A suitable material for the plastic film is a thermoplastic film having a thickness of from about 0.012 mm (0.5 mil) to about 0.051 mm (2.0 mils), preferably comprising polyethylene or polypropylene. Preferably, the plastic film has a basis weight of from about 5 g/m2 to about 35 g/m2. However, it should be noted that other flexible liquid impervious materials may be used. As used herein, the term “flexible” refers to materials which are compliant and which will readily conform to the general shape and contours of the wearer's body.
In conventional diapers (not shown), the backsheet 26 typically comprises a plastic film 27 and a nonwoven web joined with the outer-facing surface 70 a of the plastic film 27 to form a laminate. The nonwoven web typically covers all or substantially all of the outer-facing surface 70 a of the plastic film 27 and extends over all of the containment assembly area 22, in the front waist region 46, the rear waist region 44, and the crotch region 48. In other words, the nonwoven web portion of this conventional backsheet laminate typically covers the entirety of the outer facing surface 42 of the diaper 20. This conventional configuration, while providing a certain degree of cloth-like feel and garment-like appearance, can be expensive due to the cost of the nonwoven laminate material itself as well as the manufacturing and/or supply costs of the lamination process, particularly for articles intended for adult use, due to the size of the articles. This may also feel stiff and uncomfortable for some wearers, particularly adult wearers.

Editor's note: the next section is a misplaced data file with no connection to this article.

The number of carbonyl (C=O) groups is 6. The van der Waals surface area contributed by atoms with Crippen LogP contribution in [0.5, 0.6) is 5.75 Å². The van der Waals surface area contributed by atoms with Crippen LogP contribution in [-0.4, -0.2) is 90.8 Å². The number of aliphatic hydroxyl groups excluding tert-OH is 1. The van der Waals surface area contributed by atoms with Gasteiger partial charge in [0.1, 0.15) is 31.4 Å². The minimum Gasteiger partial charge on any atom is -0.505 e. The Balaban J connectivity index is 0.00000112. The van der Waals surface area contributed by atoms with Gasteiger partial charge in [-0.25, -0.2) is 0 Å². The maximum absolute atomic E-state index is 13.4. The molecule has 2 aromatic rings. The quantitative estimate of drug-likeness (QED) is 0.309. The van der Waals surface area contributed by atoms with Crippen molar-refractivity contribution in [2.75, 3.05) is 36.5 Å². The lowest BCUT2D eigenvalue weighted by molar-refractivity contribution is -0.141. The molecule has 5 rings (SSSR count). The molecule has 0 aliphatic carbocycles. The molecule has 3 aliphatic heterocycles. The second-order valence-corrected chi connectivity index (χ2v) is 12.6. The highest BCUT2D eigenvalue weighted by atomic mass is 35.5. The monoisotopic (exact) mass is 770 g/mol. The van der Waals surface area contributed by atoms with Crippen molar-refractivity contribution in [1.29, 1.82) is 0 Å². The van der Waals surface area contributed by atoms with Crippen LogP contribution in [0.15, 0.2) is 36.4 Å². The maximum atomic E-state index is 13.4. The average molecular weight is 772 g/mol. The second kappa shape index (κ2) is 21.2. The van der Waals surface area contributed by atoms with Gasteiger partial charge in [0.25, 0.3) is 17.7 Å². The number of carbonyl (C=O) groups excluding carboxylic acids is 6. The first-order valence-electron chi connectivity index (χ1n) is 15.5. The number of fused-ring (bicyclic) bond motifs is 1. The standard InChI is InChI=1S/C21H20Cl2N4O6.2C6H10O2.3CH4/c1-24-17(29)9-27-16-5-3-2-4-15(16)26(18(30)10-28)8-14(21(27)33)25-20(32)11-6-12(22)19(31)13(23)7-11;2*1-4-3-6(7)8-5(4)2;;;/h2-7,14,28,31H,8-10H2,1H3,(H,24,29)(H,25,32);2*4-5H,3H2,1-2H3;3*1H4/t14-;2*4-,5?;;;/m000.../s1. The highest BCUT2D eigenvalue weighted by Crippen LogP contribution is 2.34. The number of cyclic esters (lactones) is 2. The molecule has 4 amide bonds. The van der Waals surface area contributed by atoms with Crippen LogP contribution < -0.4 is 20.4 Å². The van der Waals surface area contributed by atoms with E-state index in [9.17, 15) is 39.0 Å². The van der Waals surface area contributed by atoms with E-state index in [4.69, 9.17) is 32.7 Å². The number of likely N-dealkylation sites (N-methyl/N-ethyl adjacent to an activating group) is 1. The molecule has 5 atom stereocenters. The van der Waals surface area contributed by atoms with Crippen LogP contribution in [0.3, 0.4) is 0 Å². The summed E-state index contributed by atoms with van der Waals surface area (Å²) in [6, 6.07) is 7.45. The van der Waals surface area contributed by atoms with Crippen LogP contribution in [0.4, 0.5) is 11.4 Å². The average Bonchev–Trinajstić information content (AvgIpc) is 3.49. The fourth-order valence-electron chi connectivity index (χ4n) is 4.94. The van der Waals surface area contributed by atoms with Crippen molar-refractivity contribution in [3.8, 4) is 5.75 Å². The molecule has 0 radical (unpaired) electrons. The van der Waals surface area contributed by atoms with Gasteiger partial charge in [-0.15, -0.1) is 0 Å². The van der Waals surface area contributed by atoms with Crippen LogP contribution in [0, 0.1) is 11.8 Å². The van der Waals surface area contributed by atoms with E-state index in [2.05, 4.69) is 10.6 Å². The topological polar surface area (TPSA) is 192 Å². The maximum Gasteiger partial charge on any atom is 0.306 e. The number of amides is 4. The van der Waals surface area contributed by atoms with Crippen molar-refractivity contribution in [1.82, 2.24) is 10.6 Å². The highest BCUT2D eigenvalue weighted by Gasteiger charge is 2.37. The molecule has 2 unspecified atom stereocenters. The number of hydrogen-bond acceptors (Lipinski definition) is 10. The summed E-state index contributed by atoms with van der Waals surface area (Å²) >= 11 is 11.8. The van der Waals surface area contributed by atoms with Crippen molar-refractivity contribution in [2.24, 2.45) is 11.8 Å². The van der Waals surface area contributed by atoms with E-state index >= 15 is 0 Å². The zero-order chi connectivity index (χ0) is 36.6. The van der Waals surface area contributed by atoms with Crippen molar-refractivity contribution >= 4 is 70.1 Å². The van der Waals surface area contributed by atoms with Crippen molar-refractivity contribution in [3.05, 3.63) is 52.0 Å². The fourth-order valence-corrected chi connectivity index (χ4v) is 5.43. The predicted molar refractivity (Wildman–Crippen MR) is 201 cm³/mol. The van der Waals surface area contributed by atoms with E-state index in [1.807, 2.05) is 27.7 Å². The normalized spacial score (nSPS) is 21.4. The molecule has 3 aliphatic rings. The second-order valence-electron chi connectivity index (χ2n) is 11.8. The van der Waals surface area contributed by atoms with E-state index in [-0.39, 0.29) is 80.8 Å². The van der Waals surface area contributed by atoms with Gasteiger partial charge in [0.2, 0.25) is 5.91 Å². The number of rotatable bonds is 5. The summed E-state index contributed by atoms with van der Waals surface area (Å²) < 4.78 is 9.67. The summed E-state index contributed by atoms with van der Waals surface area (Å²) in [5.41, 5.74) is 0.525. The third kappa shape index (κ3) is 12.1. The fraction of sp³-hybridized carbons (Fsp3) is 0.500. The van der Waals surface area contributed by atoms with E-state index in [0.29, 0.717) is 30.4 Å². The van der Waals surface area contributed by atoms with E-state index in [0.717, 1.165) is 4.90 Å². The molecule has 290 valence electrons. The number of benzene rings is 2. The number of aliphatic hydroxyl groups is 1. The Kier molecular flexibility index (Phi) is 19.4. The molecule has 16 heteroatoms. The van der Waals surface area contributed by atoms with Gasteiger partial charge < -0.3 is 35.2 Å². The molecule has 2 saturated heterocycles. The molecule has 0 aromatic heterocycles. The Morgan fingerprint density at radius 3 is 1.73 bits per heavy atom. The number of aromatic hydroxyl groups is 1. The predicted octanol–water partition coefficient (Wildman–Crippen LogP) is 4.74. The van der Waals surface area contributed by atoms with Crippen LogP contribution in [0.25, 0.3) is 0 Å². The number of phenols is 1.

In preferred embodiments of the present invention, the conventional backsheet laminate comprised of a plastic polymer film and a nonwoven web that covers substantially all of the outer-facing surface 42 of the diaper is eliminated. Instead, a reinforcement nonwoven 90 that does not substantially overlap the containment assembly 22 is provided. Referring to
However, the elimination of the conventional layer of nonwoven material generally will have the disadvantage of reduction in the overall strength of the diaper in the ear regions. Therefore, in preferred embodiments of the present invention, a reinforcement nonwoven material 90 is provided in at least one of either the rear or front ear panel regions 30 or 31. Thus, the combination of the reinforcement nonwoven 90 and the nonwoven material of the ear panels 30 and/or 31, provides a strong and soft ear. In addition, bulkiness in the containment region 22 tends to be eliminated in such preferred embodiments since there is less material provided there. Such an elimination of bulk in the containment region 22 is particularly desirable in absorbent articles for adult wearers, since those articles tend to require a thicker core than might be needed for baby or child use.